By Noel T. Braymer
Now that I have my weekends free, I am taking full advantage of Metrolink’s weekend day pass. For 10 dollars anyone can travel anywhere Metrolink goes to on the weekends for a day. This includes transit transfers to the same transit services a Metrolink ticket gives you during the work week. During the 4th of July weekend I decided to go to San Bernardino to check out the route and see the finished work at the San Bernardino Station of the new run through station tracks, platforms and pedestrian bridge across the station tracks. It was a busy and very productive trip.
I caught the first weekend Metrolink train to Los Angeles out of Oceanside. I also checked out the construction work at the station. The new third track and platform is now in service. Now they are tearing out the original platform from 1984 on the east side of the station to replace it with a higher platform to make loading and unloading faster and easier. This has been done already at the new 3rd track and will likely also be done at the 2nd platform on the west side of the station. Leaving Oceanside we had a fairly good crowd of people. By the time we left Fullerton the train was almost full with few empty seats to be found. One thing about the weekend Metrolink services is there is plenty of padding in the schedules. We arrived 15 minutes early into Los Angeles.That was how much padding there was in the schedule. I believe that shorter schedules and more reliable service will go a long way to increasing ridership on Metrolink, both on the weekends and weekdays. But I realize this won’t happen overnight.
The view at the Oceanside Transit center of the 1984 platform torn up to be replaced with a higher platform to speed up loading and unloading.
My train was scheduled to arrive at 10:30 AM at Los Angeles. My connecting train to San Bernardino was scheduled to depart at 10:35 AM which could have been a tight connection if my train had been late. As it turned out I had plenty of time. One thing that concerns me is Metrolink should do more to improve connections between trains and to transit. This would increase both ridership and revenue. But it can be hard to find what is already available with Metrolink and what is available is often not promoted. Trains to San Bernardino run more often than Metrolink’s service to Oceanside. But the San Bernardino trains are shorter and had many more empty seats. I think LA/San Bernardino service has a great deal of promise, but it needs faster, more reliable service and better connections to more places.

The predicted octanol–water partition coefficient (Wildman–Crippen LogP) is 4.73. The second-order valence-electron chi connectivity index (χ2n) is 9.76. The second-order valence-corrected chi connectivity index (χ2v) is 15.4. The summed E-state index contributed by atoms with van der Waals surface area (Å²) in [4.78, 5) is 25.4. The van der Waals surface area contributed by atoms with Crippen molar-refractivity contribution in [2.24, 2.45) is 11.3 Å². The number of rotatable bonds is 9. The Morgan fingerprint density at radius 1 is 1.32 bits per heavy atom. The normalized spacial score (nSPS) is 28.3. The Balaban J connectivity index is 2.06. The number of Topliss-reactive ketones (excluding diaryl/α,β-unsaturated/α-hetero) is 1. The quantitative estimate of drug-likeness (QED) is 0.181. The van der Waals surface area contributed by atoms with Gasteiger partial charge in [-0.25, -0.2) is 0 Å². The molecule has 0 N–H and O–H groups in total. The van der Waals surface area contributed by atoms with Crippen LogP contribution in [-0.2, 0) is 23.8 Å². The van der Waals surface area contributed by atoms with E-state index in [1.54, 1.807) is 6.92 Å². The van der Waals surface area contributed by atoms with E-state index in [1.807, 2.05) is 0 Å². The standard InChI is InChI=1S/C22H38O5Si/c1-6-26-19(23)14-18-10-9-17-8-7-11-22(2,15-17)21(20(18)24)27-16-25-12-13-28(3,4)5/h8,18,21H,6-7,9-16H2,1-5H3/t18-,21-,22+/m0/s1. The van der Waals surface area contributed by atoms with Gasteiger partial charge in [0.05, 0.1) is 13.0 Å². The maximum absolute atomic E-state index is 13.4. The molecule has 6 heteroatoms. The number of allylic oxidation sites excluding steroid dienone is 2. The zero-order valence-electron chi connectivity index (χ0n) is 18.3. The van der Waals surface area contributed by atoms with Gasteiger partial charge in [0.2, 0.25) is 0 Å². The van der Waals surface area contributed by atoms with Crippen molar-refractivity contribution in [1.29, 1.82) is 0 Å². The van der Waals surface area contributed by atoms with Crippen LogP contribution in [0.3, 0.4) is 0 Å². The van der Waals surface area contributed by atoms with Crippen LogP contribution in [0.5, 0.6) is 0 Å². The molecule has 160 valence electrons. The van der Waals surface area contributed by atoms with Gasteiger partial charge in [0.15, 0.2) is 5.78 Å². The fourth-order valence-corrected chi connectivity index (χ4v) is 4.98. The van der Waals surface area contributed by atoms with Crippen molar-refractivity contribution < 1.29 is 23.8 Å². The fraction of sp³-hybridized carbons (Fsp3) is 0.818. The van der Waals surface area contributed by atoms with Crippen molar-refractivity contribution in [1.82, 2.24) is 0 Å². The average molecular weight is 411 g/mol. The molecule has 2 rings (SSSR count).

View of the fairly empty Covina station on the San Bernardino Line with weekend service.
One problem is much of the route in Los Angeles County is single tracked. This right of way was a lightly used former Pacific Electric line bought with the help of the State from the Southern Pacific shortly before it was bought out by the Union Pacific in the 1990’s. The right of way in many places is now too narrow to easily double track. The running time is very slow in places, particularly between Union Station and the beginning of the single track on the 10 freeway, There is a very needed siding for passing on the freeway. From there at the west end of El Monte is a single tracked viaduct connection to the old SP mainline which is double tracked and used by Metrolink for a few miles. There are stations on single track at Cal State LA and Baldwin Park. I’m convinced that the future of fast service between Los Angeles and San Bernardino will lie with dedicated double tracked passenger tracks on the old SP main line. This is the only route which serves the terminals at Ontario Airport and is the only rational route that can extend high speed rail service to the Inland Empire. This can be done with blended service on dedicated double tracks such as planned between Los Angeles and Anaheim for passenger and high speed rail service on the BNSF mainline. Much the same can be done on the broad former SP main line which is wide enough for 4 tracks and is a secondary route for the UP to the parallel Union Pacific’s historic main line.
View of how narrow the right of way is on the San Bernardino line in much of Los Angeles County. The is west of Pomona.